BOOK REPORT for The Rest of Us Just Live Here by Patrick Ness
Cover Story: Montell Jordan
BFF Charm: Let Me Love You
Swoonworthy Scale: 4
Talky Talk: 2 Legit 2 Quit
Bonus Factors: YA Clichés, Non–After School Special
Relationship Status: Extraordinary
Cover Story: Montell Jordan
This cover is a mothercussing masterpiece. Josh Cochran's illustrations are playful while accurate (and remind me of Noelle Stevenson's Fangirl art, which is always a good thing), and get this ...
I delight in attending crime-fiction conventions, be they America’s Bouchercon and Left Coast Crime or (someday, I hope) Britain’s CrimeFest and Theakstons Old Peculier Crime Writing Festival. The chance to chat up authors one has come to know only through their published works and, in my case, hang around with other critics and swap reading recommendations (as well as tidbits of industry gossip), is well worth the cost of any travel involved.
But my preference is always to be in ...
...to all the children of the
Caribbean (no matter your age).
See, you have fairy tales too.
The Jumbies is a middle grade novel, which is geared a bit younger than what I usually cover here. I’ve given it a pass for a few reasons, but the most important one is this ...
The Ananke was beautiful, its gravity-producing mass nestled in its center, contained by a cage of sparking magnets, with the rest of the ship curling out over the core, the lights of windows studding its black spiral like bioluminescence. When it drifted through black space, it looked like an extinct creature of Terran ocean depths, a creature out of time and into space. The Ananke was Althea’s in heart of not in law, and Althea knew her every inch.
When you’re engaging a young child in early literacy, it can be so much fun for both you and the child that you hardly realize you’re doing it. Children are naturally drawn to rhythms and rhymes and word play, the building blocks of literacy and even poetry, and when you find a great collection of poetry and verses for wee ones, it’s a pleasure for all involved.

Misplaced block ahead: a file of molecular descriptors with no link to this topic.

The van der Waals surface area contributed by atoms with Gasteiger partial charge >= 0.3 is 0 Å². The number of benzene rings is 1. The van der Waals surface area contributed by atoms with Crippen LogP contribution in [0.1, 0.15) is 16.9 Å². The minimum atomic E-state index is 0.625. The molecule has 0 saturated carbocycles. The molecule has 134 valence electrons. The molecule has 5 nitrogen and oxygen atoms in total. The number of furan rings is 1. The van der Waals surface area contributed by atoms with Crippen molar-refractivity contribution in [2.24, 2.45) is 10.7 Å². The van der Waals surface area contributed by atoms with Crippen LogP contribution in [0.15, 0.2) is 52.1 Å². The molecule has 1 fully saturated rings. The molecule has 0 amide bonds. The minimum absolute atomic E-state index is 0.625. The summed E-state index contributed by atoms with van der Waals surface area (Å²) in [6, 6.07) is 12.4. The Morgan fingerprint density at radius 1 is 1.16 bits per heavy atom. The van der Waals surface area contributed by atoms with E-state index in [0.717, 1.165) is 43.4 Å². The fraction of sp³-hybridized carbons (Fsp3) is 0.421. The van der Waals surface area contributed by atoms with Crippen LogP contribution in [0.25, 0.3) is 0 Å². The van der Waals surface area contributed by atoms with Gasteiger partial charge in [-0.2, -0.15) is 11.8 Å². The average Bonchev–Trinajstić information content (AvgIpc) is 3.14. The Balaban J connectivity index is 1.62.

Sometimes, however, it’s hard to find those solidly good collections of early rhymes ...
Recently, I was stunned to discover that Sherry Thomas, one of my favorite writers, has never hit the NYT bestsellers list!
People! People, please! Do yourself a favor. If you haven’t already, pick up one of her books!
(Am I using enough exclamation points? Do you feel my urgency on this matter?!)
Now, I know many of you romance readers are ST fans. She routinely ends up on Best-Ever romance lists, and it’s never a surprise when authors claim her ...
As I wend my way down to Baltimore for KidLitCon 2015, I’m sending you on your own journey—across the solar system!
Sun: I’ll Give You the Sun, by Jandy Nelson
I covered this one last fall, but it’s such a joy of a read that it deserves another mention. Twins Noah and Jude alternate chapters—Noah in the past, and Jude in the present day—to tell the story of how they went from tighter-than-tight to entirely estranged. It’s a story that ...
When the words Cosmic Horror are uttered, one typically thinks of the master of the subject, H.P. Lovecraft. There are others out there, though, and readers are beginning to rediscover one such author, William Sloane, whose two novels have recently been released as a single omnibus, The Rim of Morning: Two Tales Of Cosmic Horror.
William Milligan Sloane III was born on August 15th, 1906, in Plymouth, Massachusetts, and received his education at The Hill School, a private school ...